It would be worth me paying $1000 over 3 years to avoid being stuck so much time in traffic (or on Pt thats slow ‘cos its stuck in traffic).

          Problem is a lot of older folks and those on fixed incomes (pensions) can’t afford those kinds of rate increases, even though they may have a house and land worth a million dollars or more a $250 a year rate increase is too much for them to manage.

          Rating reforms to allow asset rich but cash poor folks to pay their rates without having to sell down their house prematurely is needed throughout NZ, its not a Auckland specific issue.

          There has been a suggestion to allow councils to tag properties so that the rates (plus interest) are paid when the house is sold either because the own dies, moves to a smaller house, or goes into full time care etc.

        2. Yes poor Baby Boomers. They had to survive childhood with free health and education, then free tertiary education, then full employment and cheap house prices in their early years.

          Now they systematically reduce taxes so that none of those services are available for their children and grandchildren.

          And then they have to pay slightly higher rates when they get older in their magnificent homes in highly desirable areas.

          Poor, poor baby boomers. I am wiping away my tears with my massive student loan bill from IRD and the massive mortgage bill from the bank.

    2. The 3.5% is per year. Compounded, and with the value also pushing up rates, many people will experience close to a 100% rates increase over the next few years. Of course the council doesn’t mention that (somewhat similar to the government never referring to its $4b western ring road). Break down into small lies to downplay the truth.

      Auckland’s property scene is stuffed, largely driven by property investors, especially overseas ones. The sooner the collapse comes, the better.

      1. Your point is valid, in that a fixed percentage increase can be deceptive, but your example of some people having a 100% rate rise in a few years is deceptive.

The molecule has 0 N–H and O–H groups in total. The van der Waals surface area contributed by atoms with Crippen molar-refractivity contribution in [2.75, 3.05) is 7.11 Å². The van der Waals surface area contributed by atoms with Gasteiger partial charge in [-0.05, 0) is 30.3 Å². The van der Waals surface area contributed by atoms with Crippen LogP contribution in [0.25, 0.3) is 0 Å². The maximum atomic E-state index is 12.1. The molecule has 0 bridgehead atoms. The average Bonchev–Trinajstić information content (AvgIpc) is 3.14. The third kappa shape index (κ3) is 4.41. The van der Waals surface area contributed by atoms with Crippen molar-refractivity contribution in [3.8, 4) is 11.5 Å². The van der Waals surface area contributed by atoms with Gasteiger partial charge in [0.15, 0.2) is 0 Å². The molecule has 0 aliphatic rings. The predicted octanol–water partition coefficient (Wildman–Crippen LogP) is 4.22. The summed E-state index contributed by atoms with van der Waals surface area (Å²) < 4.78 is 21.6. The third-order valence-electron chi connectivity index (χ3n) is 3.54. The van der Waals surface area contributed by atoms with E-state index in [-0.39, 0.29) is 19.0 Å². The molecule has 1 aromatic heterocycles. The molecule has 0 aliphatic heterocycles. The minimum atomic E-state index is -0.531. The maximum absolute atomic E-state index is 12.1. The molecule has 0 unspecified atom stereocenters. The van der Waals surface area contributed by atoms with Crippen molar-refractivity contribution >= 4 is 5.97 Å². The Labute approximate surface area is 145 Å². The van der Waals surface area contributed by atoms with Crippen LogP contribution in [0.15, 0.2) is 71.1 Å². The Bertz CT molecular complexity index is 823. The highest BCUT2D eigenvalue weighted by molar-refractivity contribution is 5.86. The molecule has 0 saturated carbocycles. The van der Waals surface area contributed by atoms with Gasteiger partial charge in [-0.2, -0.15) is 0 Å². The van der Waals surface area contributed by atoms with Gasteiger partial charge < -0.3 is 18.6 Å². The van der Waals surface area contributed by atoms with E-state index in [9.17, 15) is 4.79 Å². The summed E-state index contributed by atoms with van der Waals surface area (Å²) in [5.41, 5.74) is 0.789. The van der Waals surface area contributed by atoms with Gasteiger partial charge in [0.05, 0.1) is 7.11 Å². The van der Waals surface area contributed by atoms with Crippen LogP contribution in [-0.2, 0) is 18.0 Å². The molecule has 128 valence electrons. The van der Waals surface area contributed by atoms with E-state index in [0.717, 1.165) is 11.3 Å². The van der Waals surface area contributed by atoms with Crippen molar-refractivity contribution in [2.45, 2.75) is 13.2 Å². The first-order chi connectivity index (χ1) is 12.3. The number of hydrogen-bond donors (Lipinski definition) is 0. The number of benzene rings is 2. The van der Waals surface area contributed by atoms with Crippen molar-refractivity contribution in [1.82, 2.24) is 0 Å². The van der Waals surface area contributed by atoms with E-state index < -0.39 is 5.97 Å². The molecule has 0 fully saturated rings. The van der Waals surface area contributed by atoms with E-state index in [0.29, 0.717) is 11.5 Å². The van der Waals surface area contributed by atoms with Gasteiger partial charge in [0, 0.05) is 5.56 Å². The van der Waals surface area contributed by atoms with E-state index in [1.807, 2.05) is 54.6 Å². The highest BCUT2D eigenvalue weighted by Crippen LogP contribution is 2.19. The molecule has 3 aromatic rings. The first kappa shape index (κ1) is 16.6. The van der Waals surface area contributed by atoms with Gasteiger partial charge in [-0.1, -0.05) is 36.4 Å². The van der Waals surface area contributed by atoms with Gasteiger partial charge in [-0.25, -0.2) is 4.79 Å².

At 3.5% increase per year, you’ll find that it takes 20 years for the rates to double.

  5. I agree that railway corridors where the land generally has lower value is ripe for redevelopment and upzoning. However, it is more than quieter and faster trains that will make train travel a viable option. A return trip for a family 6 from Grafton to New Lynn on the train was $48! Never again! Much cheaper to drive sadly. The CRL will need to provide affordable train travel or it will fail Aucklanders.

    1. Yes, Libby, that is absurd. Work is being done on this as part of fare integration and we are assured that that includes family concessions, weekend/holiday concessions [maybe kids free], and daily, weekly, monthly, caps. The last one may mean after say the 10th trip in a week the rest are free, with a HOP card. Effectively making personal travel free for regular users. There will also be fare options designed for visitors to the city etc….

      This process will probably take all of next year to sort through for introduction beginning 2016; we hear.

      1. “the 10th trip in a week the rest are free, with a HOP card” – Exactly what happens in Christchurch.

        More than two trips in a day, rest of the day is free. More than 10 trips in a week, rest of the week is free. Easy to understand.

        AT also need to get ferry monthly passes on HOP so that it is possible to buy an integrated ferry/bus/train monthly. The current situation is crazy.

      2. A great thing they could do is children travel free with an adult on weekends. No fare revenue risk really, just extra trips they weren’t carrying before. They do it in Melbourne, called Sunday Family Funday or something.

        1. Yes and in Sydney as well. I also think the journey planner should show the HOP card price against the paper ticket price as opposed to the current more expensive paper price being the only one shown.